Rosary Reflections: The Glorious Mysteries

This is the first post in a four-part series of meditations on the mysteries of the Rosary. I pray this helps you in your prayer life and practice.

On Sunday and Wednesday, Catholics around the world pray the Glorious Mysteries of the Rosary. While not a required prayer of the Faithful, the Rosary is a powerful tool that assists Catholics in reflecting on important events in the earthly life of Jesus.

For those who are unfamiliar, I’ve heard the Rosary described this way:

Imagine that you’re at Jesus’ house for a visit and Mary is eager to tell you all about her Son (like any good mom). If she lived in an later era of history, Mary might pull out a photo album and tell you about the pictures. “Oh! This is when Jesus turned the water into wine at Cana. It was such a great day to begin His ministry. If He can change water into wine, think about how He can change you!” When we say the Rosary, with its 53 Hail Mary recitations, we’re journeying through the life of Jesus with His mother as a guide.

And like many, you may find yourself wandering to the outer recesses of your mind when praying. I do that, too. It’s easy for me to say “The first Glorious Mystery is the Resurrection of Jesus,” and then move on my merry way without another thought of the first Easter Sunday. My goal for the meditation questions and prayers below is to help both you and I to draw our hearts closer to Jesus through the recitation of the Rosary.

The Glorious Mysteries

  1. The Resurrection of Jesus: When the apostles and disciples thought all hope was lost, they were dumbfounded. Just as He said He would, Jesus conquered death and destruction. More often than not, we are like the disciples: We sometimes don’t believe what Jesus claimed about Himself. It’s easy to doubt when our lives are marred by sin. Try to contemplate your own sin; it’s not easy. How can you hand your shortfalls over to Christ? How can you let His resurrection transform you? Do you believe that Jesus conquered death so that you may one day resurrect into His kingdom? Prayer: Jesus, help me to trust in Your saving power.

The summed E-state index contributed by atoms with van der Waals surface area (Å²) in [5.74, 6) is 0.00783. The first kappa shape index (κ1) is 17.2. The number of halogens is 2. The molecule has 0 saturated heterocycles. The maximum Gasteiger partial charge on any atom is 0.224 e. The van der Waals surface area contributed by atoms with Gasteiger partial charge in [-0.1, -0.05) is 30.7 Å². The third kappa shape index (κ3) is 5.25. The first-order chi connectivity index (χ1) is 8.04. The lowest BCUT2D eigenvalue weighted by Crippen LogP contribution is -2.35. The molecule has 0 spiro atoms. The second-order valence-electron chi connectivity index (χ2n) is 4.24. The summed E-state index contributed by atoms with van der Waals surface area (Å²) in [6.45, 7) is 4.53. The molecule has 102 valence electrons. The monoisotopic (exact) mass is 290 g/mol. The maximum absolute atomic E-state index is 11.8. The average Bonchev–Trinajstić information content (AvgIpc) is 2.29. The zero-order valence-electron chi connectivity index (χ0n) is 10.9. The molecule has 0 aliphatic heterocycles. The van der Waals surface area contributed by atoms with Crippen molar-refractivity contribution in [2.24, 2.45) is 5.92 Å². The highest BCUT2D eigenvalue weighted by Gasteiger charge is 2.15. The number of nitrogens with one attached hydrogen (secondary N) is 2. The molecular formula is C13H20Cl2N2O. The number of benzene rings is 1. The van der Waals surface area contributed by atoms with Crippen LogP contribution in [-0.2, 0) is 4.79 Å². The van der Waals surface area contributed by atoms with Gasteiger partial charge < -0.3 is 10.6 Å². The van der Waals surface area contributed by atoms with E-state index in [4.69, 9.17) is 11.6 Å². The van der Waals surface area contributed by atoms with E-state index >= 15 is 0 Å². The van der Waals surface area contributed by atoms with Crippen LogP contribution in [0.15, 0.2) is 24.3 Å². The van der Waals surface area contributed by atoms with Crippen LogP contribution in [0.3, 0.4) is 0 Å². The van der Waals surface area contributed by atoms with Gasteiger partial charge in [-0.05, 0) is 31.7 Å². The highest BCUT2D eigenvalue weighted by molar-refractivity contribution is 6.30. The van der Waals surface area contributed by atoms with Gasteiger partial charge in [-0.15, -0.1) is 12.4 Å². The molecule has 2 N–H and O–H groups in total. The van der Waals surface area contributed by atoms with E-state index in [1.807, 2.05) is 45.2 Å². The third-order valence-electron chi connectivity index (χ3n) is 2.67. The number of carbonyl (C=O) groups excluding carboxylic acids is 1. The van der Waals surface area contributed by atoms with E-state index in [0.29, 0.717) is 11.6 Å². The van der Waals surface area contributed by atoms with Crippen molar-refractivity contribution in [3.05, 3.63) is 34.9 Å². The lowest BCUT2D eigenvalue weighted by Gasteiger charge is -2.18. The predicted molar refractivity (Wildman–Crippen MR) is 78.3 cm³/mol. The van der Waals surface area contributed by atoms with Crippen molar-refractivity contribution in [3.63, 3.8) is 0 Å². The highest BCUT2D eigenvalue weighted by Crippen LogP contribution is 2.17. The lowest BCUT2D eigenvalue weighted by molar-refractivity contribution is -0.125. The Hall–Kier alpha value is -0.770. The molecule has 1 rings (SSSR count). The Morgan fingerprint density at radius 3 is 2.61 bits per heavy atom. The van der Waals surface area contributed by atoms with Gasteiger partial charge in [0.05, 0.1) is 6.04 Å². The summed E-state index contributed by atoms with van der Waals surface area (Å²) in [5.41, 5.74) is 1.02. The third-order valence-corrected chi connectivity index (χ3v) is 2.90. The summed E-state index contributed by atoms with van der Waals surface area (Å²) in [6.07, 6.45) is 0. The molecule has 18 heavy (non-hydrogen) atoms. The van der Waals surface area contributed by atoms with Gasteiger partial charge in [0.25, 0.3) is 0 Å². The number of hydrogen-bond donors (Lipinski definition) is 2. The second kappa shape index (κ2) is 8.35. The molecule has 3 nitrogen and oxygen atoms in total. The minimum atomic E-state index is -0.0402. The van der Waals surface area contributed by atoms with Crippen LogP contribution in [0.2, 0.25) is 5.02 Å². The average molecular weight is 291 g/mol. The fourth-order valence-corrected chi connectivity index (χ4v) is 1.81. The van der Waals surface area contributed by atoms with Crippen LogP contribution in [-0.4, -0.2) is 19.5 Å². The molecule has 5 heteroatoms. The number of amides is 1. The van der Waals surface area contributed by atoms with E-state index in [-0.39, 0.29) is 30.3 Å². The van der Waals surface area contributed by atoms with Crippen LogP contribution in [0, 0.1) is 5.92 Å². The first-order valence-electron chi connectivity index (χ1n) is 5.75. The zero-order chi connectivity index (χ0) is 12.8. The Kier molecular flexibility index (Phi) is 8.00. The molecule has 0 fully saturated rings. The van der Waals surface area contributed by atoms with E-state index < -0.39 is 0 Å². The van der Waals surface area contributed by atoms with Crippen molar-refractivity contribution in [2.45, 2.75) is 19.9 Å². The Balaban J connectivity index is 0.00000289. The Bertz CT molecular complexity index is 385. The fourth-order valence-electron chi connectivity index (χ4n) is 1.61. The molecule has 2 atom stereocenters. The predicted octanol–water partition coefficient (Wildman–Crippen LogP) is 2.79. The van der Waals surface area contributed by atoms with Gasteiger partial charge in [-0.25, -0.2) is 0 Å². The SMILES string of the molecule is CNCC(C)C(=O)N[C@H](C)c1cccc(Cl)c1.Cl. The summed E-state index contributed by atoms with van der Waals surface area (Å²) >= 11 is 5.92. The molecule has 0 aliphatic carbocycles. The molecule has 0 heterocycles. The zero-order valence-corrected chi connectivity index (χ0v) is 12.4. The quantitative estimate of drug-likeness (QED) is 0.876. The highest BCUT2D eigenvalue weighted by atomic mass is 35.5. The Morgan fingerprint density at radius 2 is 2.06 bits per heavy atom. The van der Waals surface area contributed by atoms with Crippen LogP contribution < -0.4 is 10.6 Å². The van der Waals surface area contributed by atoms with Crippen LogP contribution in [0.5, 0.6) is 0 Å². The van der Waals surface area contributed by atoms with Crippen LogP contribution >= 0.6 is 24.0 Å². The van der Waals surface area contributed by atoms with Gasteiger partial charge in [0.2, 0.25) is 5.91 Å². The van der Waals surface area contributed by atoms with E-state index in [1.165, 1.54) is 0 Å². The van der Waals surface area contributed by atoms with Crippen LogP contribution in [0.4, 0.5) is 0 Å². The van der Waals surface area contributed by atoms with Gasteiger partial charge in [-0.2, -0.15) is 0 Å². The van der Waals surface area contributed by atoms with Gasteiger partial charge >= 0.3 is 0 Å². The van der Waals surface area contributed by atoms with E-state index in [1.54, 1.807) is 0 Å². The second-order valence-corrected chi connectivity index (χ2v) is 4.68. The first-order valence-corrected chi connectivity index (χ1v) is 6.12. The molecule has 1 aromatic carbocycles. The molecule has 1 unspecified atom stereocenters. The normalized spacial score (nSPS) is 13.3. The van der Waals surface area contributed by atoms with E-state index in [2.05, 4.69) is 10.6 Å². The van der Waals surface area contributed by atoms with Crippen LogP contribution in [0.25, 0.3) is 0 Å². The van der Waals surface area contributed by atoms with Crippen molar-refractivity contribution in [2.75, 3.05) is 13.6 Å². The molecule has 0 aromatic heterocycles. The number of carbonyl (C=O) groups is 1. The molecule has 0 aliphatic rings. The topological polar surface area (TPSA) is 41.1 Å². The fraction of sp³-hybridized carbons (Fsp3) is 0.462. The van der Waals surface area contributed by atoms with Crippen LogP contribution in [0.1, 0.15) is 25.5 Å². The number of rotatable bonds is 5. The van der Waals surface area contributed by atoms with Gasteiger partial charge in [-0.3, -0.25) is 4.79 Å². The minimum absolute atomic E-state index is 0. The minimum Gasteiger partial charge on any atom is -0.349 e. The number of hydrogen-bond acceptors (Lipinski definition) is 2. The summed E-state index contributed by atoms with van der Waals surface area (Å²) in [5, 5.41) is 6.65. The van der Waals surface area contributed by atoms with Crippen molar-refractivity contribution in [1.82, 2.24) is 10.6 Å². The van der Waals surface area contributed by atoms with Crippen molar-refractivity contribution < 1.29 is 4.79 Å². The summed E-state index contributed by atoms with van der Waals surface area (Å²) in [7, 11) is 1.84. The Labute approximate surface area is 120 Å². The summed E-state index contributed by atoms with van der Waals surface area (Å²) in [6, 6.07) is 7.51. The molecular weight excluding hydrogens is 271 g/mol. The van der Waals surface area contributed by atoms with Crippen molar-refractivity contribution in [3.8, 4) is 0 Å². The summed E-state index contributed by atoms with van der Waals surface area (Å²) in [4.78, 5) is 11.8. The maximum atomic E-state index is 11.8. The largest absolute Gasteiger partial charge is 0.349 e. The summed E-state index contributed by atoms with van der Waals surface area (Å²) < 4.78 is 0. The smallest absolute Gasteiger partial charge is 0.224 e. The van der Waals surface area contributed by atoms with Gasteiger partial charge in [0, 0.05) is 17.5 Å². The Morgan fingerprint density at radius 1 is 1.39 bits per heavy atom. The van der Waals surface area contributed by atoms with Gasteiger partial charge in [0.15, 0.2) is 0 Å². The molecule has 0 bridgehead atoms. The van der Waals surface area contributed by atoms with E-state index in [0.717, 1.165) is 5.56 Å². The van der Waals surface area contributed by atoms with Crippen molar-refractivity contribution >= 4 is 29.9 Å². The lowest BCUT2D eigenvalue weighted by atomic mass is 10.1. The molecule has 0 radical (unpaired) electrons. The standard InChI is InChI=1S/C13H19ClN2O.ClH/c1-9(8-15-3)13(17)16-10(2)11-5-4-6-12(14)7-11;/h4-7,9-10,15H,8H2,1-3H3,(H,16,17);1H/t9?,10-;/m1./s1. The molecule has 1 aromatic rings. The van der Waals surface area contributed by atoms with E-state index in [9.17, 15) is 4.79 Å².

2. The Ascension of Jesus into Heaven: Before His ascension, Jesus told his disciples to go forth and to spread the Gospel to all nations. The Creed, which we recite at Mass, tells us that Jesus “sits at the right hand of the Father [and] from there, He will judge the living and the dead.” Do we live with the knowledge that while Jesus is our King and Savior, He is also our judge? Does this change the way we live? How do we honor the Ascended Christ with our lives? Do we strive to serve as “little Christs” here on earth? Prayer: Jesus, give me the grace to be a “little Christ” to everyone I meet.
  3. The Descent of the Holy Spirit: 50 days after Easter, the Holy Spirit alighted on the apostles and other followers of Jesus. Many consider this the birthday of the Church. Since then, the Catholic Church has reached every corner of the globe with the good news of Jesus. Today, how do you discern the presence of the Holy Spirit in your life? Do you ignore His presence or embrace it? If you ignore the nudgings of the Holy Spirit, why? How can you live out the work and mission of the Church with the help of the Spirit? Prayer: Lord, help me to discern Your will with the help of the Holy Spirit.